Over the years CCC has embarked on plans to return sections of the region to wetlands to alleviate some of the problems.
Building Christchurch city on a giant swamp has had serious repercussions - severe liquefaction during earthquakes and significant flooding during extreme storms. Over the years CCC has embarked on plans to return sections of the region to wetlands to alleviate some of the problems.
One such area is Henderson Basin, which was partially bought by the council using funds from developers who are building a new subdivision (Halswell Commons) north of the site, on the understanding that the council would return it to wetland to treat the stormwater run off from the subdivision and surrounding land.
European settlers drained nearly all New Zealand’s wetlands, because they thought of them as swamps. What they didn’t take into account was wetlands hold back water in a flood and help filter out contaminants from the water before it flows into major rivers and streams.
And for people living in the lower reaches of the Avon and Heathcote rivers fewer wetlands has meant increased flooding as climate change brings more major storms.
Using the regions “black maps” - survey maps of Canterbury dating back to the 1850s which show the location of wetlands, rivers and streams before they were modified during European settlement - the council was able to see how the basin used to look before farming reshaped the landscape. Landscape architect Joss Mahoney says those maps as well as other documentation including the CCC Waterways, Wetlands and Drainage Guide were used to guide the wetland design. Over 100,000 rushes and sedges have now been planted, which over time will self-seed to create more naturalised areas.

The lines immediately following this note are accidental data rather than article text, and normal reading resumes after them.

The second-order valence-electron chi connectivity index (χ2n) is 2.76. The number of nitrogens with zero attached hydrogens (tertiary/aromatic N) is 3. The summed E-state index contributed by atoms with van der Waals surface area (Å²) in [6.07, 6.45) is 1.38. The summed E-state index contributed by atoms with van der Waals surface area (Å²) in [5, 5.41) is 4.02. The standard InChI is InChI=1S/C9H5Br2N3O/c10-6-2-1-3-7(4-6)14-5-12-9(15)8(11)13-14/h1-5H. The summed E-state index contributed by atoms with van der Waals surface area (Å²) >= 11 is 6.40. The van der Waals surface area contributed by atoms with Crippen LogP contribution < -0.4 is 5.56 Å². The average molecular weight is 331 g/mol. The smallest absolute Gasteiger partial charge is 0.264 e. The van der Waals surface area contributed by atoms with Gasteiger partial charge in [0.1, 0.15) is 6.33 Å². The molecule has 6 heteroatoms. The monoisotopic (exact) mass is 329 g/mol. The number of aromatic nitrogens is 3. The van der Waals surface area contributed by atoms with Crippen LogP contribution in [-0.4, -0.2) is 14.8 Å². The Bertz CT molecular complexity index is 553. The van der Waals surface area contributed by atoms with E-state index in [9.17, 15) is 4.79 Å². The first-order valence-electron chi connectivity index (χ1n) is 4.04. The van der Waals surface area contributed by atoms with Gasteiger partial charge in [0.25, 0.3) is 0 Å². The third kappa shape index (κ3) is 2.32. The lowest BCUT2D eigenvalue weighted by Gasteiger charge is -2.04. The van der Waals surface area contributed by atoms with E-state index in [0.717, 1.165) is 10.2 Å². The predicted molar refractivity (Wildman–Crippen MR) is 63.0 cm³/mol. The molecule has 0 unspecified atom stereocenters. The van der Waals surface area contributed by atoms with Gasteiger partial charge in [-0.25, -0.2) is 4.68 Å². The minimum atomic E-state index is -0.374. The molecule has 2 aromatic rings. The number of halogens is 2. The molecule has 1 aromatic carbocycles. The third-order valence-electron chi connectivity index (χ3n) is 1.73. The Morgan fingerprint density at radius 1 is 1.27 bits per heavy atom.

Large open grassed areas and a network of footpaths, stepping stone weirs and bridges have also been provided for the enjoyment of the locals, and have proved hugely popular. A circuit of the area provides a 2km loop for walkers and their dogs, and it is a safe place for young mountain bikers to test their skills.
Mahoney says while preparing the site there were some “interesting” finds. A bayonet dating back to one of the world wars, and some ancient tree stumps buried at least a metre underground could potentially be from when the Waimakiriri river system changed course. Ecologists says the stumps, presumed to be kahikatea, are thousands of years old., The stumps have been retained and used in the waterway for fish habitat, or as a feature in and around the site A group of large Macrocarpa trees have also been retained as a reminder of past rural land use, and to provide roosting habitat for local birdlife.
Already the Sparks Rd wetland site is doing its job - coaxing wildlife to the recently enhanced landscape and providing amenity and recreation for the local residents. Mahoney is confident that it will also fulfil its primary role - when the next “50 year flood” arrives.